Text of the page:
After I left the classroom and became the Title I teacher for our building, my main focus shifted to ALL THINGS RTI. My responsibilities regarding RTI included data collection and analysis, helping to identify students at risk, researching and implementing interventions, and scheduling the school-wide RTI program.
I would never credit myself an RTI expert, but I do have a vested interest in its approach and the benefits for our struggling readers. One book I’ve added to my personal collection recently is The RTI Planning Book by Gretchen Owocki.Here are some of the basic premises of the RTI method as described in the book and a good starting point if you’re new to this approach:
I also developed many RTI resources (some with Rebecca at Darlin’ Little Learners) to assist teachers when working with struggling students individually or in small groups. While these resources aren’t necessarily research-based they are based off of best practice and are recommended for one-on-one use OR for small group work – both practices that are researched-base. This is how I justify their use within the RTI framework, particularly at the Tier 2 level when you – as the teacher alone – must provide RTI to students in your classroom. You can see all of my RTI resources by clicking on the icon below OR check out a specific resource by clicking the product cover pictured below.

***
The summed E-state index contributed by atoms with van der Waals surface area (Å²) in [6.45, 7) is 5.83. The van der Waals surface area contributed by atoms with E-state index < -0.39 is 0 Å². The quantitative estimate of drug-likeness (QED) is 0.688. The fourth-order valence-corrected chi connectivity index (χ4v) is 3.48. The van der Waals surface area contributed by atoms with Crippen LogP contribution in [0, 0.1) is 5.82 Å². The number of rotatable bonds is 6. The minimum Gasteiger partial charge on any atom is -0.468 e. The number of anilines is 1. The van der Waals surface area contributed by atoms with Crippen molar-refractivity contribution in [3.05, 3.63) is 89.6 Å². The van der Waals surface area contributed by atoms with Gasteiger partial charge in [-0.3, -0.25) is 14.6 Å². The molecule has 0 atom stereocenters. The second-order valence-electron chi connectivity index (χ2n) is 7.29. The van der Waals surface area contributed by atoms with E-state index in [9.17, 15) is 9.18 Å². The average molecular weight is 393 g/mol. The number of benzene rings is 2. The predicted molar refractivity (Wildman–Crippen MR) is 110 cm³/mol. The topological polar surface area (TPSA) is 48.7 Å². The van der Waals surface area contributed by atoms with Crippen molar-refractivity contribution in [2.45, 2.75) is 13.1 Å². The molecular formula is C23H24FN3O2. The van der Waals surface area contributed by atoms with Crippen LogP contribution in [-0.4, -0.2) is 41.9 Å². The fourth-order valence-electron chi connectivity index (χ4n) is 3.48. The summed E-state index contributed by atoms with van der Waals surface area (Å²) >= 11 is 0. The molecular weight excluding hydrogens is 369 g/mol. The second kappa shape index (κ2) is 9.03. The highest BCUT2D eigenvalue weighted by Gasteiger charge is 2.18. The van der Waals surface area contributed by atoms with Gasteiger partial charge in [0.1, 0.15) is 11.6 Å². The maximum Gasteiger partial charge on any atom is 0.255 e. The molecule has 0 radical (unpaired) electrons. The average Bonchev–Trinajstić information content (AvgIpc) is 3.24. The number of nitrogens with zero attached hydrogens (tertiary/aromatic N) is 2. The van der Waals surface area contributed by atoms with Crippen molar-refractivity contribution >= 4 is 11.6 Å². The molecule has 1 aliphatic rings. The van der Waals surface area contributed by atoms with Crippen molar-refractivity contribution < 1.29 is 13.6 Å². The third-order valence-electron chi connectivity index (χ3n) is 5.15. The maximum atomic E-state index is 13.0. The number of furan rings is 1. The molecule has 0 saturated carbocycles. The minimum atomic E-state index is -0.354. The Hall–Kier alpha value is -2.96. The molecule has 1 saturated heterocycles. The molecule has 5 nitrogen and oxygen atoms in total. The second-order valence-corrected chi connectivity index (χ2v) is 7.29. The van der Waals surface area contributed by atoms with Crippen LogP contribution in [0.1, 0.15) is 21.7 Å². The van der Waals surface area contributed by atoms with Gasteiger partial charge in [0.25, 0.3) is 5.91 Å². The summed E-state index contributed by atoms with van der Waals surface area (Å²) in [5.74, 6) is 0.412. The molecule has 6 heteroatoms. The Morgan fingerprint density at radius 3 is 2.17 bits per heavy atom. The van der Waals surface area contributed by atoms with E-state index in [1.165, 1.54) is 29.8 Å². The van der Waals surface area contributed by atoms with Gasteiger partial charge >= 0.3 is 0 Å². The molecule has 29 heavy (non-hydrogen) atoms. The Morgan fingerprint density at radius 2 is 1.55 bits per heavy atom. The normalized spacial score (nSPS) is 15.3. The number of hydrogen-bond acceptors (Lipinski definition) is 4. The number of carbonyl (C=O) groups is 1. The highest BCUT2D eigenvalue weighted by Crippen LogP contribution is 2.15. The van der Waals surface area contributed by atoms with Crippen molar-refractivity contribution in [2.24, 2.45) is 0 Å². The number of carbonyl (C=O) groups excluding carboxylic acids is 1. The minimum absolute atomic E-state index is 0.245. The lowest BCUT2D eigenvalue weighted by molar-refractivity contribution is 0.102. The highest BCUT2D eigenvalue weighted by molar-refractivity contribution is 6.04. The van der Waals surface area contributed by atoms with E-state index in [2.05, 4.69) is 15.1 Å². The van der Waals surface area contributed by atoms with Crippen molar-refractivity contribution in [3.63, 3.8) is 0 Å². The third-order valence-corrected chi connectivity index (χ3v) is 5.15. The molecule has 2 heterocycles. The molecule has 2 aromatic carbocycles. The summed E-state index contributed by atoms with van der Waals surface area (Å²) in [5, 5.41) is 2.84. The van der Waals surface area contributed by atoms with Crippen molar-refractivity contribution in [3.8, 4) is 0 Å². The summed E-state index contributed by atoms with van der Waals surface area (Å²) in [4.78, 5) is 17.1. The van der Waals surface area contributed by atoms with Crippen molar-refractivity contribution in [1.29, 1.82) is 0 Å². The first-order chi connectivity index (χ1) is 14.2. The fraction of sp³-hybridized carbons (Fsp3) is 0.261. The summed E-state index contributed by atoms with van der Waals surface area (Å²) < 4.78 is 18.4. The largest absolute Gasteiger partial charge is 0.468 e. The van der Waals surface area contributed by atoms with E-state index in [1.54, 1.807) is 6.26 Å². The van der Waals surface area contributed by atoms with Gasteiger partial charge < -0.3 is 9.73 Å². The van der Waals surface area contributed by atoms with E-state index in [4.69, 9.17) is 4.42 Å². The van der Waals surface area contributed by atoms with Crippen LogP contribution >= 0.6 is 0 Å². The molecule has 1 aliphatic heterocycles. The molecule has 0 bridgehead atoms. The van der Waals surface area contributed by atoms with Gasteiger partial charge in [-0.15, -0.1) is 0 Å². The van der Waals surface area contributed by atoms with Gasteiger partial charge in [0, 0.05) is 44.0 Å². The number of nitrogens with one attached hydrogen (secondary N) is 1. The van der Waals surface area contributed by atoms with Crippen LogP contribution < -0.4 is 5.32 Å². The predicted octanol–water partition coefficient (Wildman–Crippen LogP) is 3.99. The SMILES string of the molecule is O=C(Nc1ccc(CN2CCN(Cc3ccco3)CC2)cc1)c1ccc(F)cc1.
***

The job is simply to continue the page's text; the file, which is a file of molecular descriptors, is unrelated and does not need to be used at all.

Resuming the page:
Disclaimer: This post contains affiliate links.
ETA: You can now download a copy of the slides above for FREE by clicking the graphic below!
Don't want to miss a thing?
Subscribe to get the latest content and freebies by email!